Fear the Walking Dead
Season 1, Episode 6 - "The Good Man"
Kim Dickens, Cliff Curtis, Ruben Blades
Regular airtime: Sundays, 9PM
US: 4 Oct 2015
Over the past week I toyed with the idea of writing my review of this week’s Fear the Walking Dead—the first season finale—before Sunday arrived. If you’ve been watching the first five episodes, you knew what was coming this week. Further more, last week’s foreshadowing symbols—the arena full of walkers pushing against chained doors, the weary soldiers beginning to question their mission, the literal key to escape in Strand’s (Colman Domingo) hand—left no doubt about how things would play out. Knowing what was coming, however, didn’t diminish the satisfaction of seeing it arrive. If anything, it heightened that satisfaction. Since we first saw Nick (Frank Dillane) run in panic from the drug den where he’d discovered his girlfriend munching on a human leg (“Pilot”), we’ve been waiting as things slowly boiled under the L.A. sun; waiting as nothing but mounting tension occurred; waiting for exactly the sort of explosion we get in “The Good Man”. Although I have often questioned whether the show’s careful, cautious pace might work against its success, the payoff in this episode and the sheer release it offered brought the entire season into focus.
That release was fairly spectacular. For all the absence of walkers in the previous episodes, in “The Good Man”, we are faced with an absolutely writhing sea of them, streaming through the L.A. streets and overwhelming the military. The action cuts quickly from one location and the next, underscoring the nature of the threat. The central characters, separated from one another for the past two episodes, finally have a mission: searching desperately to find one another before they too are overwhelmed by walkers. Even though this plot line has a certain archetypal familiarity, it nevertheless offers us Fear the Walking Dead’s first truly gripping story arc. The search itself takes place within a cramped, enclosed space, a veritable maze of hallways, with the dead closing in with every flicker of the fluorescent lights.
Yet for all the action of this episode, the show remains true to its larger central themes. In particular, it is the fear of the walkers that drives the action more than the walkers themselves. Even as the characters face the walkers, the bigger threat always comes from other humans. Chris (Lorenzo James Henrie) and Alicia (Alycia Debnam-Carey), who are left in a basement parking garage to guard vehicles must deal not with walkers, but three soldiers who leer at Alicia, knock Chris unconscious, and drive off in the family’s SUV.
As before, the show takes pains to remind us that these fear-driven attitudes reflect our own real-world behaviors. Small references to the real world are everywhere. We recognize New Orleans in the wake of Hurricane Katrina, not merely in the way the military abandon their posts or turn on the civilians, but in the locked arena or the bridge Travis (Cliff Curtis), Maddie (Kim Dickens), and Daniel (Ruben Blades) drive over as they escape town. In other points in the episode, there are references to 9/11, particularly when the camera pulls back to offer views of the wrecked Los Angeles skyline, with two burning skyscrapers in the center. The message is subtle but important: we as a country have a history of reacting poorly in the face of terror.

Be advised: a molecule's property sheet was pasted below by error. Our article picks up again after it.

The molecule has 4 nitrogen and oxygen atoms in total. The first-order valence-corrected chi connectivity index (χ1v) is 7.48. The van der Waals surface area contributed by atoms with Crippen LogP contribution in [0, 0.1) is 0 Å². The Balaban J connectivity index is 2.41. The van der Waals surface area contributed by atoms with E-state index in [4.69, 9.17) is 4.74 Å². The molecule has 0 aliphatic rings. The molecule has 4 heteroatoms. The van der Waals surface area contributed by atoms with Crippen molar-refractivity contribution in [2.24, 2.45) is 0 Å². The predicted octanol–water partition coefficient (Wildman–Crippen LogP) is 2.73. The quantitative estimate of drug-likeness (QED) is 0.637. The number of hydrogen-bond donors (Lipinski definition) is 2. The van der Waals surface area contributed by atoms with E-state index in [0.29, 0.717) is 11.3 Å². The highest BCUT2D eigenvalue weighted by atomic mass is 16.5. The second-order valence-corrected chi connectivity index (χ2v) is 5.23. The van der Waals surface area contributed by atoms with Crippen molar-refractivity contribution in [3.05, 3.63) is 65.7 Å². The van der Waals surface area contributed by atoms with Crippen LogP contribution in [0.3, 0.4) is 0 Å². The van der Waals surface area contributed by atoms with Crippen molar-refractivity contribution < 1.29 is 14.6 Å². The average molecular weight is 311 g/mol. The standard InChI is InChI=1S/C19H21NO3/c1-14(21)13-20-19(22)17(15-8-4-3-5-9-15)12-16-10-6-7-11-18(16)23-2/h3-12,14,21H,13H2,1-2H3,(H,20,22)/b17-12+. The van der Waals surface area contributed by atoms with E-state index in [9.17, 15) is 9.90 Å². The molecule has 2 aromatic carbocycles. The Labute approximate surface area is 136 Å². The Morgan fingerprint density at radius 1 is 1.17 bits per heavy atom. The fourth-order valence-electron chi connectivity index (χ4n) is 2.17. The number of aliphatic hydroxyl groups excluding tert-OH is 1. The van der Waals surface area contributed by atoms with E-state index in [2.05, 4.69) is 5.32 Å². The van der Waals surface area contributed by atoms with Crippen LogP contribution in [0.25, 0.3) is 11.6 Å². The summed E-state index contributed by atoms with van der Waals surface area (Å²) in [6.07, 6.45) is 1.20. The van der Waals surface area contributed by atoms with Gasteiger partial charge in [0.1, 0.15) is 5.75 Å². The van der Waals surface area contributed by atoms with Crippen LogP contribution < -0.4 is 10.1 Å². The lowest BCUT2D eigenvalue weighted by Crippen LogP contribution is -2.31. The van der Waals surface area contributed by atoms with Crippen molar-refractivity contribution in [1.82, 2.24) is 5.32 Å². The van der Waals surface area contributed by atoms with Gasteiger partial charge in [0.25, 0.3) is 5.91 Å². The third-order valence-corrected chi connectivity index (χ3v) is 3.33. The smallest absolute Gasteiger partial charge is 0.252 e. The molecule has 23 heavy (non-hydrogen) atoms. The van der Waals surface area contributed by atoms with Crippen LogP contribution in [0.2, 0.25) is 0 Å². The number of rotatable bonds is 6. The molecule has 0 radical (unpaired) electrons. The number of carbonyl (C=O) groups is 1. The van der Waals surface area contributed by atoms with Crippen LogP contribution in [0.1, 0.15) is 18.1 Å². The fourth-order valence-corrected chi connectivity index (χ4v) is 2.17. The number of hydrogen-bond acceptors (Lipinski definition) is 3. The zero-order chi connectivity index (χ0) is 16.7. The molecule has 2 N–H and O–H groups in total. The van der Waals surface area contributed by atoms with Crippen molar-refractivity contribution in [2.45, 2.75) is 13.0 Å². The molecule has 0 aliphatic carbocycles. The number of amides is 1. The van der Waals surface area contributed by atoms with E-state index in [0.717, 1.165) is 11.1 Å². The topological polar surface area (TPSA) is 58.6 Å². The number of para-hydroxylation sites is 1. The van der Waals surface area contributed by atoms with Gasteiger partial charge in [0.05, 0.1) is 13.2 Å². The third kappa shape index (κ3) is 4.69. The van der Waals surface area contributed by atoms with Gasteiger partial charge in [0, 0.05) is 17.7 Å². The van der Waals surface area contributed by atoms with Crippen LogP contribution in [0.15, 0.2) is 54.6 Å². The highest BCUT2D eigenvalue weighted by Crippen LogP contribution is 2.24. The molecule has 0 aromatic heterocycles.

The episode stays true to this focus in one other sense as well—while the bulk of this episode deals with the main characters trying to escape the walkers, by episode’s end, we have returned to a sense of relative calm. Strand manages to get these two families to a place that seems safe, and promises that he can deliver more: a real escape. The location is a lush green with spectacular views of the ocean. We do pull back from this in the end and see the burning city in the background (as well as a heartbroken Travis, sunk into the sand), but then the camera rotates to focus on that ocean, stretching out endlessly, an image of freedom and hope rarely seen in predecessor The Walking Dead.
In the life of this series, things are still only just beginning. One thing is clear, though: a great deal of thought and planning have gone into this first season. Perhaps that isn’t surprising, given that the producers had a well-established narrative world to work with, one that has been explored in depth by both the graphic novel and The Walking Dead series. That history didn’t necessarily come with built-in security. To its credit, Fear the Walking Dead recognized its responsibility to separate itself out from the original, to say something new.
Based on how they have set things up in these first six episodes, what is it that Fear the Walking Dead wants to say? My guess is that these characters will spend less time on the run from walkers than on exploring how this new reality affects them, both as individuals and as a community. To some extent, we saw that sort of exploration in The Walking Dead, particularly in Season 2, in which the characters spent the majority of the season on Herschel’s (Scott Wilson) farm. The Walking Dead, though, preferred to push its characters to their physical limits; its main narrative concern was asking just how much a human being can endure. While Fear the Walking Dead does contain that narrative component, it promises to investigate the traumas done to the mind more than those done to the body.